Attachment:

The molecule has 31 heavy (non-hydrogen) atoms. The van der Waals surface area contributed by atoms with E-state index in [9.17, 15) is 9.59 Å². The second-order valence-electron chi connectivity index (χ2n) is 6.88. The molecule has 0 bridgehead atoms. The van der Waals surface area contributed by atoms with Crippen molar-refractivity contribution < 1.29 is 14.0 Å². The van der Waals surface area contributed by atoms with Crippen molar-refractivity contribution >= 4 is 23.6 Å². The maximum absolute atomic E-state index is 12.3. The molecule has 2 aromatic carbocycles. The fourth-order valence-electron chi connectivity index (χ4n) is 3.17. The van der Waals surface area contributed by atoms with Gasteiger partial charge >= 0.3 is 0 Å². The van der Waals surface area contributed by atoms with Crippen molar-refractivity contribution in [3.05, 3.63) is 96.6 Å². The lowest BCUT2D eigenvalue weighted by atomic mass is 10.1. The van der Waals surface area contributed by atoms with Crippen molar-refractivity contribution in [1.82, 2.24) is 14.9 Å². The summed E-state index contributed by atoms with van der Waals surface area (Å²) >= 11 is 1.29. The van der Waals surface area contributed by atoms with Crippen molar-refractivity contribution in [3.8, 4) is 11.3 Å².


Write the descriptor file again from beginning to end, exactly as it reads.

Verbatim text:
The molecule has 31 heavy (non-hydrogen) atoms. The van der Waals surface area contributed by atoms with E-state index in [9.17, 15) is 9.59 Å². The second-order valence-electron chi connectivity index (χ2n) is 6.88. The molecule has 0 bridgehead atoms. The van der Waals surface area contributed by atoms with Crippen molar-refractivity contribution < 1.29 is 14.0 Å². The van der Waals surface area contributed by atoms with Crippen molar-refractivity contribution >= 4 is 23.6 Å². The maximum absolute atomic E-state index is 12.3. The molecule has 2 aromatic carbocycles. The fourth-order valence-electron chi connectivity index (χ4n) is 3.17. The van der Waals surface area contributed by atoms with Gasteiger partial charge >= 0.3 is 0 Å². The van der Waals surface area contributed by atoms with Crippen molar-refractivity contribution in [3.05, 3.63) is 96.6 Å². The lowest BCUT2D eigenvalue weighted by atomic mass is 10.1. The van der Waals surface area contributed by atoms with Crippen molar-refractivity contribution in [1.82, 2.24) is 14.9 Å². The summed E-state index contributed by atoms with van der Waals surface area (Å²) >= 11 is 1.29. The van der Waals surface area contributed by atoms with Crippen molar-refractivity contribution in [3.8, 4) is 11.3 Å².